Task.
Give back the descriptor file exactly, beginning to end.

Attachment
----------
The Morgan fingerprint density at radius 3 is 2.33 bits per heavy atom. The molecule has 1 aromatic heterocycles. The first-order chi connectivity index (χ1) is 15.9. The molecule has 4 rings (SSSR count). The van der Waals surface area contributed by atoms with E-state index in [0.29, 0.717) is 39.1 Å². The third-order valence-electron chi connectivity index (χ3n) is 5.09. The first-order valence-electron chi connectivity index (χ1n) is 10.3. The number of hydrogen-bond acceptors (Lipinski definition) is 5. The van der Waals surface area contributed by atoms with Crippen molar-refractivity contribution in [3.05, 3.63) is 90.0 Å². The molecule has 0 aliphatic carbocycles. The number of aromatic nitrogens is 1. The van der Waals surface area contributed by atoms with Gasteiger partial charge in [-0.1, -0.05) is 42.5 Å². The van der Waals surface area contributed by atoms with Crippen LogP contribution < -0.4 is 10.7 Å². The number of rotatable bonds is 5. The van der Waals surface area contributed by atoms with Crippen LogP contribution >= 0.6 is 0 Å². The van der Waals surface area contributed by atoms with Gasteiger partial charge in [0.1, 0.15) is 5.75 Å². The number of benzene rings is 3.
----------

The Morgan fingerprint density at radius 3 is 2.33 bits per heavy atom. The molecule has 1 aromatic heterocycles. The first-order chi connectivity index (χ1) is 15.9. The molecule has 4 rings (SSSR count). The van der Waals surface area contributed by atoms with E-state index in [0.29, 0.717) is 39.1 Å². The third-order valence-electron chi connectivity index (χ3n) is 5.09. The first-order valence-electron chi connectivity index (χ1n) is 10.3. The number of hydrogen-bond acceptors (Lipinski definition) is 5. The van der Waals surface area contributed by atoms with Crippen molar-refractivity contribution in [3.05, 3.63) is 90.0 Å². The molecule has 0 aliphatic carbocycles. The number of aromatic nitrogens is 1. The van der Waals surface area contributed by atoms with Gasteiger partial charge in [-0.1, -0.05) is 42.5 Å². The van der Waals surface area contributed by atoms with Crippen LogP contribution < -0.4 is 10.7 Å². The number of rotatable bonds is 5. The van der Waals surface area contributed by atoms with Crippen LogP contribution >= 0.6 is 0 Å². The van der Waals surface area contributed by atoms with Gasteiger partial charge in [0.1, 0.15) is 5.75 Å². The number of benzene rings is 3.